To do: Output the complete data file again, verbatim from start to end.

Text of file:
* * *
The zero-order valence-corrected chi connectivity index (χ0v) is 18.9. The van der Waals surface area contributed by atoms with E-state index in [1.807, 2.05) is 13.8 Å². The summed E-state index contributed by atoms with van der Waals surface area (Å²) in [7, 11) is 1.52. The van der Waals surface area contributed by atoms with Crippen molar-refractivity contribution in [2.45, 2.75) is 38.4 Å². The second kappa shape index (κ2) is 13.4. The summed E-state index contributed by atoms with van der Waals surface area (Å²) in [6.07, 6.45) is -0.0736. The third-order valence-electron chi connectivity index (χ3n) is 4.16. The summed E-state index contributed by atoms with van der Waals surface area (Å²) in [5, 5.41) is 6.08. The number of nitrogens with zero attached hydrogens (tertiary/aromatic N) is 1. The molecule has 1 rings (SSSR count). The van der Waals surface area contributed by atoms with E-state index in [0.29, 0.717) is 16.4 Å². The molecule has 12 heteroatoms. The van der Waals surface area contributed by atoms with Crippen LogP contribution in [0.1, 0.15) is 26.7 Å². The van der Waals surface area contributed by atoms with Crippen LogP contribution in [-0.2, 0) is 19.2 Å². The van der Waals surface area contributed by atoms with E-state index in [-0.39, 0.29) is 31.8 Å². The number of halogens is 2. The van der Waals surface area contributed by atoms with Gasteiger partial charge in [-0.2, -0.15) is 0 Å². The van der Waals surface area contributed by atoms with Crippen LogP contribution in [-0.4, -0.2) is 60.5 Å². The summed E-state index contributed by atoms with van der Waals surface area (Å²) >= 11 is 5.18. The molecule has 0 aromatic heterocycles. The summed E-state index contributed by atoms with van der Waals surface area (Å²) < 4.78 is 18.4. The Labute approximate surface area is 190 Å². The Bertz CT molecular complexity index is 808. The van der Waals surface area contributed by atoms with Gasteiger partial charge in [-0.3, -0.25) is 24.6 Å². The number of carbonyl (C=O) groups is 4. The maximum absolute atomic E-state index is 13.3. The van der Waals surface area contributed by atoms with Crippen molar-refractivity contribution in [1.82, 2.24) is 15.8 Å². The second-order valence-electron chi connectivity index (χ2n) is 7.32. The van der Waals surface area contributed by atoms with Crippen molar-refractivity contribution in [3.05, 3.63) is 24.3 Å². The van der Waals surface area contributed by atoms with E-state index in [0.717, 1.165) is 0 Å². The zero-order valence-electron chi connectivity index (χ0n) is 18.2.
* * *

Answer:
The zero-order valence-corrected chi connectivity index (χ0v) is 18.9. The van der Waals surface area contributed by atoms with E-state index in [1.807, 2.05) is 13.8 Å². The summed E-state index contributed by atoms with van der Waals surface area (Å²) in [7, 11) is 1.52. The van der Waals surface area contributed by atoms with Crippen molar-refractivity contribution in [2.45, 2.75) is 38.4 Å². The second kappa shape index (κ2) is 13.4. The summed E-state index contributed by atoms with van der Waals surface area (Å²) in [6.07, 6.45) is -0.0736. The third-order valence-electron chi connectivity index (χ3n) is 4.16. The summed E-state index contributed by atoms with van der Waals surface area (Å²) in [5, 5.41) is 6.08. The number of nitrogens with zero attached hydrogens (tertiary/aromatic N) is 1. The molecule has 1 rings (SSSR count). The van der Waals surface area contributed by atoms with E-state index in [0.29, 0.717) is 16.4 Å². The molecule has 12 heteroatoms. The van der Waals surface area contributed by atoms with Crippen LogP contribution in [0.1, 0.15) is 26.7 Å². The van der Waals surface area contributed by atoms with Crippen LogP contribution in [-0.2, 0) is 19.2 Å². The van der Waals surface area contributed by atoms with E-state index in [-0.39, 0.29) is 31.8 Å². The number of halogens is 2. The van der Waals surface area contributed by atoms with Gasteiger partial charge in [-0.2, -0.15) is 0 Å². The van der Waals surface area contributed by atoms with Crippen LogP contribution in [-0.4, -0.2) is 60.5 Å². The summed E-state index contributed by atoms with van der Waals surface area (Å²) >= 11 is 5.18. The molecule has 0 aromatic heterocycles. The summed E-state index contributed by atoms with van der Waals surface area (Å²) < 4.78 is 18.4. The Labute approximate surface area is 190 Å². The Bertz CT molecular complexity index is 808. The van der Waals surface area contributed by atoms with Gasteiger partial charge in [-0.3, -0.25) is 24.6 Å². The number of carbonyl (C=O) groups is 4. The maximum absolute atomic E-state index is 13.3. The van der Waals surface area contributed by atoms with Crippen molar-refractivity contribution in [1.82, 2.24) is 15.8 Å². The second-order valence-electron chi connectivity index (χ2n) is 7.32. The van der Waals surface area contributed by atoms with Crippen molar-refractivity contribution in [3.05, 3.63) is 24.3 Å². The van der Waals surface area contributed by atoms with E-state index in [0.717, 1.165) is 0 Å². The zero-order valence-electron chi connectivity index (χ0n) is 18.2.